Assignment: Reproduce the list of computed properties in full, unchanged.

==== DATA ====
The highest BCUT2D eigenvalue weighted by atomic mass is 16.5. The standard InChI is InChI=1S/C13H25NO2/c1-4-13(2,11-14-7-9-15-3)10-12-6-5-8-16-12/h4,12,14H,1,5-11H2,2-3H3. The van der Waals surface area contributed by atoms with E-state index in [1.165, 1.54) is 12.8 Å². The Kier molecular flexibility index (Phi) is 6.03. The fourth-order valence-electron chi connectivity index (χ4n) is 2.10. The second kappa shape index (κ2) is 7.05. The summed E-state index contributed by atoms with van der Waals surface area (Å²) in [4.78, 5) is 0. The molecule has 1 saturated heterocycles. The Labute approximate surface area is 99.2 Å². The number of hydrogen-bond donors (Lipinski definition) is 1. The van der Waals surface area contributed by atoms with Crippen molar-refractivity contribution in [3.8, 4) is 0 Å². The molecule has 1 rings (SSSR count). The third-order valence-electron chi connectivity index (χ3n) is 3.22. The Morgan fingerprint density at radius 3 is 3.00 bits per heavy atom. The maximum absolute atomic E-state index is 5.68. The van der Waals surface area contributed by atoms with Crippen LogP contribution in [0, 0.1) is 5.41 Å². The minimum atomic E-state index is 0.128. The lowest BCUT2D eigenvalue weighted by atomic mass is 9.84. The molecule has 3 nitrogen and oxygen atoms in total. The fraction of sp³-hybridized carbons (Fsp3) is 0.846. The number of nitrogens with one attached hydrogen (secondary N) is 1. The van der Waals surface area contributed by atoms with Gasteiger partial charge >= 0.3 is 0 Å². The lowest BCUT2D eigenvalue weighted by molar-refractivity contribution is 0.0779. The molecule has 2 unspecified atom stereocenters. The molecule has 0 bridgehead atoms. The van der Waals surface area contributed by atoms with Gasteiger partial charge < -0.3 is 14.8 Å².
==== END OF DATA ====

The highest BCUT2D eigenvalue weighted by atomic mass is 16.5. The standard InChI is InChI=1S/C13H25NO2/c1-4-13(2,11-14-7-9-15-3)10-12-6-5-8-16-12/h4,12,14H,1,5-11H2,2-3H3. The van der Waals surface area contributed by atoms with E-state index in [1.165, 1.54) is 12.8 Å². The Kier molecular flexibility index (Phi) is 6.03. The fourth-order valence-electron chi connectivity index (χ4n) is 2.10. The second kappa shape index (κ2) is 7.05. The summed E-state index contributed by atoms with van der Waals surface area (Å²) in [4.78, 5) is 0. The molecule has 1 saturated heterocycles. The Labute approximate surface area is 99.2 Å². The number of hydrogen-bond donors (Lipinski definition) is 1. The van der Waals surface area contributed by atoms with Crippen molar-refractivity contribution in [3.8, 4) is 0 Å². The molecule has 1 rings (SSSR count). The third-order valence-electron chi connectivity index (χ3n) is 3.22. The Morgan fingerprint density at radius 3 is 3.00 bits per heavy atom. The maximum absolute atomic E-state index is 5.68. The van der Waals surface area contributed by atoms with Crippen LogP contribution in [0, 0.1) is 5.41 Å². The minimum atomic E-state index is 0.128. The lowest BCUT2D eigenvalue weighted by atomic mass is 9.84. The molecule has 3 nitrogen and oxygen atoms in total. The fraction of sp³-hybridized carbons (Fsp3) is 0.846. The number of nitrogens with one attached hydrogen (secondary N) is 1. The van der Waals surface area contributed by atoms with Gasteiger partial charge >= 0.3 is 0 Å². The lowest BCUT2D eigenvalue weighted by molar-refractivity contribution is 0.0779. The molecule has 2 unspecified atom stereocenters. The molecule has 0 bridgehead atoms. The van der Waals surface area contributed by atoms with Gasteiger partial charge < -0.3 is 14.8 Å².